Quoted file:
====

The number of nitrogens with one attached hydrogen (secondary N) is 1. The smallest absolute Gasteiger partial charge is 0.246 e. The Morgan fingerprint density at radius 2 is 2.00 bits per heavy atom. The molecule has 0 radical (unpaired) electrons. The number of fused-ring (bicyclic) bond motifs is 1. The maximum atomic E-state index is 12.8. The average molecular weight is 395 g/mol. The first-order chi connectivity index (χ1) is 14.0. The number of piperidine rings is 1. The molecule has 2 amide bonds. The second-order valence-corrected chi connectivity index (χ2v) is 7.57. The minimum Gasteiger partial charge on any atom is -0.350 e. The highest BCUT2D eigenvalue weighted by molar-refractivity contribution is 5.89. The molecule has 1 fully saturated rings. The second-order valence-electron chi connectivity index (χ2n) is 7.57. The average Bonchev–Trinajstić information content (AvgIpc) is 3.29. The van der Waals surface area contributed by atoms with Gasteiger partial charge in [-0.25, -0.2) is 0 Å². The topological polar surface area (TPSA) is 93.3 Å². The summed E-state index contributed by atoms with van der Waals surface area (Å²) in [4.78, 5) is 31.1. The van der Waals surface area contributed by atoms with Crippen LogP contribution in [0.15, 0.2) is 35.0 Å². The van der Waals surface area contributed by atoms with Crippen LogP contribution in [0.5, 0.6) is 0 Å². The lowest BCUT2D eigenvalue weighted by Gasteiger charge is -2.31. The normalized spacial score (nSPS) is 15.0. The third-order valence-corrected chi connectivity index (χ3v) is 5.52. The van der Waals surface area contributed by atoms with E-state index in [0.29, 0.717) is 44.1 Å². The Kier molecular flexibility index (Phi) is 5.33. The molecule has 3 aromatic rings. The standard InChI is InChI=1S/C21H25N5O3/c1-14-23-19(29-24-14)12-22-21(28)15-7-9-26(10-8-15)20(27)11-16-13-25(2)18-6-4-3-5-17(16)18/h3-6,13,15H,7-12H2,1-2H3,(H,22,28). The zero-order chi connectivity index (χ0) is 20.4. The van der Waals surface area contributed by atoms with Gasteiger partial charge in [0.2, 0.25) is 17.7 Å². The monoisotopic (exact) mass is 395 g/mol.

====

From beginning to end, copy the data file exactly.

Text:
The number of nitrogens with one attached hydrogen (secondary N) is 1. The smallest absolute Gasteiger partial charge is 0.246 e. The Morgan fingerprint density at radius 2 is 2.00 bits per heavy atom. The molecule has 0 radical (unpaired) electrons. The number of fused-ring (bicyclic) bond motifs is 1. The maximum atomic E-state index is 12.8. The average molecular weight is 395 g/mol. The first-order chi connectivity index (χ1) is 14.0. The number of piperidine rings is 1. The molecule has 2 amide bonds. The second-order valence-corrected chi connectivity index (χ2v) is 7.57. The minimum Gasteiger partial charge on any atom is -0.350 e. The highest BCUT2D eigenvalue weighted by molar-refractivity contribution is 5.89. The molecule has 1 fully saturated rings. The second-order valence-electron chi connectivity index (χ2n) is 7.57. The average Bonchev–Trinajstić information content (AvgIpc) is 3.29. The van der Waals surface area contributed by atoms with Gasteiger partial charge in [-0.25, -0.2) is 0 Å². The topological polar surface area (TPSA) is 93.3 Å². The summed E-state index contributed by atoms with van der Waals surface area (Å²) in [4.78, 5) is 31.1. The van der Waals surface area contributed by atoms with Crippen LogP contribution in [0.15, 0.2) is 35.0 Å². The van der Waals surface area contributed by atoms with Crippen LogP contribution in [0.5, 0.6) is 0 Å². The lowest BCUT2D eigenvalue weighted by Gasteiger charge is -2.31. The normalized spacial score (nSPS) is 15.0. The third-order valence-corrected chi connectivity index (χ3v) is 5.52. The van der Waals surface area contributed by atoms with E-state index in [0.29, 0.717) is 44.1 Å². The Kier molecular flexibility index (Phi) is 5.33. The molecule has 3 aromatic rings. The standard InChI is InChI=1S/C21H25N5O3/c1-14-23-19(29-24-14)12-22-21(28)15-7-9-26(10-8-15)20(27)11-16-13-25(2)18-6-4-3-5-17(16)18/h3-6,13,15H,7-12H2,1-2H3,(H,22,28). The zero-order chi connectivity index (χ0) is 20.4. The van der Waals surface area contributed by atoms with Gasteiger partial charge in [0.2, 0.25) is 17.7 Å². The monoisotopic (exact) mass is 395 g/mol.